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March 12, 2013  |   Comments (0)   |   Post a comment

How to make the most of technician training

Tech-to-tech instruction and partnering with neighboring school districts for training exercises provide easy opportunities to develop employees’ skills and knowledge. Having good equipment and taking advantage of resources available through state pupil transportation associations are also worthwhile.

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Technicians at Parkway School District in Chesterfield, Mo., have formed a “Shop Professional LearningCommunity,” where they get together to share solutions to problems and develop maintenance best practices.

Technicians at Parkway School District in Chesterfield, Mo., have formed a “Shop Professional Learning
Community,” where they get together to share solutions to problems and develop maintenance best practices.

A well maintained fleet is an important component of safe pupil transportation, and at the helm of a well-maintained fleet is a team of well-trained technicians. Officials say that training must begin from day No. 1 when technicians are hired and continue regularly throughout each year.

“We use the Florida 30-day school bus inspection criteria as a guideline to test our techs,” says Don Ross, director of vehicle maintenance at the School District of Manatee County in Bradenton, Fla., “and when we hire a tech, we assign them to a seasoned tech as a mentor, and they stay with that mentor at least 12 months. They start out on our support fleet, things like cars and trucks. As they work through that, we’ll have a base knowledge based on [feedback from] their mentor, and based on their school bus inspection performance — that’s how we gauge them.”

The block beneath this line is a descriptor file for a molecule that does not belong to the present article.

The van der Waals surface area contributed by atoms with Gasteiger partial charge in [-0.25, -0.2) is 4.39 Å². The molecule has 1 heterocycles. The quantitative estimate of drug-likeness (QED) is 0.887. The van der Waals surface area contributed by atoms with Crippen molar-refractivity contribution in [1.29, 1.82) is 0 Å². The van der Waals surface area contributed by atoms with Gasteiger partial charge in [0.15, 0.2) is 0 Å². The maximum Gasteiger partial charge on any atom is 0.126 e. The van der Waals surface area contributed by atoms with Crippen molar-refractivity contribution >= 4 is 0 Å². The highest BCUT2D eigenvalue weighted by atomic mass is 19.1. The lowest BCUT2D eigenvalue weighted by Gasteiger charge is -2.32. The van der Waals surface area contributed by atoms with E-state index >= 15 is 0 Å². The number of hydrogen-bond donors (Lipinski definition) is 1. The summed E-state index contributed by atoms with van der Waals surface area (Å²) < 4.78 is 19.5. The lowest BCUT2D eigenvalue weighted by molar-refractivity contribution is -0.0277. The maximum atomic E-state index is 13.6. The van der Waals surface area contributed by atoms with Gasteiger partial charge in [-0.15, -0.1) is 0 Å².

Tech-to-tech training is a common practice at school districts’ maintenance operations, and it speaks to what officials say is essential to effective training: teamwork.
 
Techniques for assessing techs’ skills
Like the School District of Manatee County, the maintenance staff at Brevard Public Schools in Cocoa, Fla., uses what Director of Transportation Arby Creach calls a “technician team” approach to training and skill assessment.

“Experience, not necessarily seniority of the paired technicians, is the key element of this team concept,” Creach says. “This very personal approach creates professional partnerships between technicians and opens lines of communication that would otherwise not be realized in a classroom or large group training sessions. We find this approach enhances the speed, knowledge and retention rate for technician training and skills development. It also quickly identifies gaps or deficiencies in a particular skill area or repair technique.”

In conjunction with the technician partnerships, Creach says that Brevard pushes its technicians to “think outside of the box” during training sessions, thereby enabling them to further develop their skills.

“As an example, during the course of training, we will remove the option of just buying a new part and bolting it on,” Creach says. “We want our technicians to focus more on diagnostics and the root cause of a component failure or catastrophe. This trains the technician and our supervisors to address the repair in a manner that gathers data, which is helpful to the industry and allows fleet services to possibly predict the next failure long before it happens. When technicians think and diagnose, not just bolt on a new part, we save our district money, and by sharing our data, help other districts as well.”

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